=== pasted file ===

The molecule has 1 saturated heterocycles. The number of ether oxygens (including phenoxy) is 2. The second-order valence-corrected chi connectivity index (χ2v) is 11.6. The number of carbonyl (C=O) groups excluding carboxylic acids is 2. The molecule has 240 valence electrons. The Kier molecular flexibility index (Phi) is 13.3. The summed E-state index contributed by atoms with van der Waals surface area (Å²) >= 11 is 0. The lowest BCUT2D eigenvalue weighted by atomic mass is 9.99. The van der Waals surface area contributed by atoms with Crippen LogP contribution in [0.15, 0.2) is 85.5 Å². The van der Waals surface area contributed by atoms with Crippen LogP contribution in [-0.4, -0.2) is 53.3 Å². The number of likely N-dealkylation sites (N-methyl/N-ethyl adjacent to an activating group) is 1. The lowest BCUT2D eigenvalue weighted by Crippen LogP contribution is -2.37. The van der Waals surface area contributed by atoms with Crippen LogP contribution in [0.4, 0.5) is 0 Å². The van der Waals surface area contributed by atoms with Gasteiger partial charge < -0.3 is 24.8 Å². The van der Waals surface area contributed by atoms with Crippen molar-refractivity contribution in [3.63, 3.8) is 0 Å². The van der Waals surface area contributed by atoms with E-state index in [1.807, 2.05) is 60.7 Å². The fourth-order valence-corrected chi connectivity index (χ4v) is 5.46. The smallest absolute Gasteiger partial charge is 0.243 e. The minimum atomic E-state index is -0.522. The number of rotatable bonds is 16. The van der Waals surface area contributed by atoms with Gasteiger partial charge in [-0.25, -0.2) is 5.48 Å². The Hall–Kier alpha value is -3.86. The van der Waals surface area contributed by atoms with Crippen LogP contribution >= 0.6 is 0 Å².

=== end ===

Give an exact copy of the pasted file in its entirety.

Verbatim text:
The molecule has 1 saturated heterocycles. The number of ether oxygens (including phenoxy) is 2. The second-order valence-corrected chi connectivity index (χ2v) is 11.6. The number of carbonyl (C=O) groups excluding carboxylic acids is 2. The molecule has 240 valence electrons. The Kier molecular flexibility index (Phi) is 13.3. The summed E-state index contributed by atoms with van der Waals surface area (Å²) >= 11 is 0. The lowest BCUT2D eigenvalue weighted by atomic mass is 9.99. The van der Waals surface area contributed by atoms with Crippen LogP contribution in [0.15, 0.2) is 85.5 Å². The van der Waals surface area contributed by atoms with Crippen LogP contribution in [-0.4, -0.2) is 53.3 Å². The number of likely N-dealkylation sites (N-methyl/N-ethyl adjacent to an activating group) is 1. The lowest BCUT2D eigenvalue weighted by Crippen LogP contribution is -2.37. The van der Waals surface area contributed by atoms with Crippen LogP contribution in [0.4, 0.5) is 0 Å². The van der Waals surface area contributed by atoms with Gasteiger partial charge < -0.3 is 24.8 Å². The van der Waals surface area contributed by atoms with Crippen molar-refractivity contribution in [3.63, 3.8) is 0 Å². The van der Waals surface area contributed by atoms with E-state index in [1.807, 2.05) is 60.7 Å². The fourth-order valence-corrected chi connectivity index (χ4v) is 5.46. The smallest absolute Gasteiger partial charge is 0.243 e. The minimum atomic E-state index is -0.522. The number of rotatable bonds is 16. The van der Waals surface area contributed by atoms with Gasteiger partial charge in [-0.25, -0.2) is 5.48 Å². The Hall–Kier alpha value is -3.86. The van der Waals surface area contributed by atoms with Crippen LogP contribution >= 0.6 is 0 Å².